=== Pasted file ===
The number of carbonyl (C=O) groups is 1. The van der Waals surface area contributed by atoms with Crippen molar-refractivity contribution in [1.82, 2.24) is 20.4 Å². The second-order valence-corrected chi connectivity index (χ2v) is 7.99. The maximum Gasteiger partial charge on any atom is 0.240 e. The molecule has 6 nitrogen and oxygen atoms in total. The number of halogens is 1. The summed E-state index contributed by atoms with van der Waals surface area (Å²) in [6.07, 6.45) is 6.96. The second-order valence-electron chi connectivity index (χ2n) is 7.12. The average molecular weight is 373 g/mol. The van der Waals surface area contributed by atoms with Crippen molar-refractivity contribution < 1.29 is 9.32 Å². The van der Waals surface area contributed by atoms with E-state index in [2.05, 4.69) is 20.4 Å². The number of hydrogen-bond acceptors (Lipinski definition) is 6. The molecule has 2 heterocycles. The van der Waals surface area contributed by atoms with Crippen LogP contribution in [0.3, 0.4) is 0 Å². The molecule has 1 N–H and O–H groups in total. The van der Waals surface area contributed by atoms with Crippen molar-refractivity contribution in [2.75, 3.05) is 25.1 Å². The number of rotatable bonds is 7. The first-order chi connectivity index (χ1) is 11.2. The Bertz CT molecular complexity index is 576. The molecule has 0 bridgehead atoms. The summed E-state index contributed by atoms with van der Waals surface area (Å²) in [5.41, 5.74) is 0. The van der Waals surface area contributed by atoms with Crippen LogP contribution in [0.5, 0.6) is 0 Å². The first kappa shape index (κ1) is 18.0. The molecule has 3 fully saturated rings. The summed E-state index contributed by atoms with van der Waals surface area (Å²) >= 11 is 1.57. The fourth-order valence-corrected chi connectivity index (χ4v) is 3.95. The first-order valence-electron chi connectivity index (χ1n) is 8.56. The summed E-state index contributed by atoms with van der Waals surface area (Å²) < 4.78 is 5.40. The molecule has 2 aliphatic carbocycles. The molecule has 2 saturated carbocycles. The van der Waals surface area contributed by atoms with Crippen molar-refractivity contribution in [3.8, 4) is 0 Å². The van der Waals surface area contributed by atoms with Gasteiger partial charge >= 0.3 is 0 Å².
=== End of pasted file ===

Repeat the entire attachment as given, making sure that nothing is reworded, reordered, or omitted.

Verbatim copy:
The number of carbonyl (C=O) groups is 1. The van der Waals surface area contributed by atoms with Crippen molar-refractivity contribution in [1.82, 2.24) is 20.4 Å². The second-order valence-corrected chi connectivity index (χ2v) is 7.99. The maximum Gasteiger partial charge on any atom is 0.240 e. The molecule has 6 nitrogen and oxygen atoms in total. The number of halogens is 1. The summed E-state index contributed by atoms with van der Waals surface area (Å²) in [6.07, 6.45) is 6.96. The second-order valence-electron chi connectivity index (χ2n) is 7.12. The average molecular weight is 373 g/mol. The van der Waals surface area contributed by atoms with Crippen molar-refractivity contribution < 1.29 is 9.32 Å². The van der Waals surface area contributed by atoms with E-state index in [2.05, 4.69) is 20.4 Å². The number of hydrogen-bond acceptors (Lipinski definition) is 6. The molecule has 2 heterocycles. The van der Waals surface area contributed by atoms with Crippen LogP contribution in [0.3, 0.4) is 0 Å². The molecule has 1 N–H and O–H groups in total. The van der Waals surface area contributed by atoms with Crippen molar-refractivity contribution in [2.75, 3.05) is 25.1 Å². The number of rotatable bonds is 7. The first-order chi connectivity index (χ1) is 11.2. The Bertz CT molecular complexity index is 576. The molecule has 0 bridgehead atoms. The summed E-state index contributed by atoms with van der Waals surface area (Å²) in [5.41, 5.74) is 0. The van der Waals surface area contributed by atoms with Crippen LogP contribution in [0.5, 0.6) is 0 Å². The first kappa shape index (κ1) is 18.0. The molecule has 3 fully saturated rings. The summed E-state index contributed by atoms with van der Waals surface area (Å²) >= 11 is 1.57. The fourth-order valence-corrected chi connectivity index (χ4v) is 3.95. The first-order valence-electron chi connectivity index (χ1n) is 8.56. The summed E-state index contributed by atoms with van der Waals surface area (Å²) < 4.78 is 5.40. The molecule has 2 aliphatic carbocycles. The molecule has 2 saturated carbocycles. The van der Waals surface area contributed by atoms with Crippen molar-refractivity contribution in [3.8, 4) is 0 Å². The van der Waals surface area contributed by atoms with Gasteiger partial charge >= 0.3 is 0 Å².